Wednesday, July 13, 2011

Metaphors of Bach and Karate

One of the things that I often do as a college teacher is to read and advise on research proposals written by my students. Writing a proposal is not easy for them because the academic discourse is so different from the oral discourse of their daily life. After all, it's not a tea party.

An academic paper must be rigidly structured. Background must lead to Problem Statement properly, which, together with Literature Review, must direct the reader to Research Question. RQ demands a valid Method that must gurantee a certain result, which should be discussed in a more general term and must develop into the answer to RQ in Conclusion.

Yesterday, an undergraduate student of mine came to me with his research proposal. It was written, as should be expected, rather loosely. The purpose of the study appears in one section, and later in another. The section of Method includes one of the possible implications of the expected result, which should be actually examined in the section of Discussion.

It's not that he's a bad student. He just writes as he'd talk about his thesis to his friends in a party. (Indeed, he'd sound very odd if he talked in a party in the style of an academic paper). He just hasn't learned to write academically.

As I knew he was a good player in the University Wind Ensemble, I decided to use a musical metaphor to explain what he has to learn. I said something like this:

Please don't try to write like Mozart. Good music doesn't flow out of you unless you're a genius. Rather, write like Bach in counterpoint. Write not what you want to write, but what you must. What produces a good work is not your current talent but the great rule of music. You may have to revise and revise like Beethoven or Bruckner, but you first have to teach yourself to be true to the logic of music.

A change in the look on his face told me that the metaphor worked. It is really good to share a common interest.

Another student of mine came to me today with his research proposal. He said he'd like to find a better method to teach paragraph writing in English as a foreign language. However, I found his focus shifted from one aspect of paragraph writing to another without realizing it himself. It was apparent that his idea of paragraph writing was vague. His research proposal was not a model of paragraph writing, either. He was not experienced in academic discourse.

I said he should think about "what to teach" before "how to teach." One of the preoccupations that students in Faculty of Education have is that all they have to learn is "how to teach." They rarely know that they first have to learn the content of teaching before the method of teaching (Having graduated from a high school doesn't mean that you know enough to be a high school teacher). As one of such students, he was not really convinced of what I was trying to say.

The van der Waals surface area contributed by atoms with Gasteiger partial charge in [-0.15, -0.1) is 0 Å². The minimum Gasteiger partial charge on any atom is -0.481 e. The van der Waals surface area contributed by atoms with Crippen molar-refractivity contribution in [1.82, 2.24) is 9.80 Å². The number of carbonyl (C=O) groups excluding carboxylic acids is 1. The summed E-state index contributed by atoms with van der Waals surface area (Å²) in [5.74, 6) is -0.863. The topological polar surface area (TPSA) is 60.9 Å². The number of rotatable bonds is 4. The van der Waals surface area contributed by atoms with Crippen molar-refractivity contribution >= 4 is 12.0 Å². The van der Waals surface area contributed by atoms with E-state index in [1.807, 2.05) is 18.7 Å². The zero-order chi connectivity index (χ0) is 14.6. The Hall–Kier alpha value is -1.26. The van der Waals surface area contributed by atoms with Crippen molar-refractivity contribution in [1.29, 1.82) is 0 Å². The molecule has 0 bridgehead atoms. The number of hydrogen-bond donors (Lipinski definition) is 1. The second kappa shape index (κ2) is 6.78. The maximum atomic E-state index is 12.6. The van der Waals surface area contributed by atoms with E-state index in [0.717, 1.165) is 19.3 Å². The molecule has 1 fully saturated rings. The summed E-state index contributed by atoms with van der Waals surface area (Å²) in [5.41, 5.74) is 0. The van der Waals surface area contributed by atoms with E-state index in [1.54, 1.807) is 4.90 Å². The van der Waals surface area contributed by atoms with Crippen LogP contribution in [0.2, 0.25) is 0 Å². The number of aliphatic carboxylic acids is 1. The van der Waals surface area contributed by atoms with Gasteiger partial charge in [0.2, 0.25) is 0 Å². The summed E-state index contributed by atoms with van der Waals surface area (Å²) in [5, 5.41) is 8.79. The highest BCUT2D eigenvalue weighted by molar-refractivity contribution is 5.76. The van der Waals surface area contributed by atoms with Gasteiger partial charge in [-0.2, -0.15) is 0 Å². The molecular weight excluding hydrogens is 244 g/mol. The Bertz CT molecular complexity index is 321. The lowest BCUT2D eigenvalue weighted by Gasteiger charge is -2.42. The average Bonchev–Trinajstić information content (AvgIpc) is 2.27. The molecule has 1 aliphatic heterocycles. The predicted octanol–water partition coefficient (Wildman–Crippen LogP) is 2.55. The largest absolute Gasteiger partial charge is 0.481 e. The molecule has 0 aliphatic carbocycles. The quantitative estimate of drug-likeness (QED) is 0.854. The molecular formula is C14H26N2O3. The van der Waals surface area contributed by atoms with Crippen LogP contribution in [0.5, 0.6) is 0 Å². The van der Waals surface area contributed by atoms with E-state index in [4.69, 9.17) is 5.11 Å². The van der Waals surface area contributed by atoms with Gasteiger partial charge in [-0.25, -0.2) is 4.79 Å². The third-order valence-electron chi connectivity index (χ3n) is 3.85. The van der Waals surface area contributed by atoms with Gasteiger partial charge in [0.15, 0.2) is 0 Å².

Then, because our common interest was Karate, I chose to use a Karate metaphor:

Imagine a novice coming to a Karate Master. The novice says he's interested in how he can teach Karate to others. The Master reminds him that he's only learned Karate for a week and that he still doesn't know what Karate is. The novice says he already knows, but the Master says that the novice doesn't even know that he doesn't know Karate. "Your expression of 'How to teach Karate' is too vague," said the Master. "If you are to teach, you need to focus on a specific aspect of Karate first, like how to stand, or rather how to use your inner muscles when you stand, or even which inner muscle you should use in one way and which other inner muscle in another way when you stand. You don't know specific aspects of Karate yet. You just can't teach 'Karate' before you know and embody them yourself."

As he's been practicing Karate for many years, this metaphor hit him hard. "Now I know what you mean," said the student. "My 'paragraph writing' is like 'Karate' of the novice. I first have to have an analytical understanding of paragraph writing; but more importantly, I first have to learn to write in paragraphs in English for myself. Trying to teach something to students, or rather, trying to teach teachers how to teach something to students before I learn to do that myself is silly as the wish of the novice in the Karate dojo is."

I'm not suggesting, by the way, that I'm really good at paragraph writing in English myself. I have to learn to write well in English as well. In fact, that is part of the motivation of writing on this blog in English. No genius like Mozart, I have to be aware of what I have to do like Bach and make many failures and revise them like Beethoven or Bruckner. No, I shouldn't compare myself to Bach, Beethoven or Bruckner! I have to learn like a humble student in a music academy, with books in his bag, spending many hours a day playing his instrument.

Anyway, what I learned from these two episodes was that metaphors work when they're proerly used and that they sometimes produce a greater effect in a listener than a speaker expects.

Or maybe that Bach and Karate are just great.

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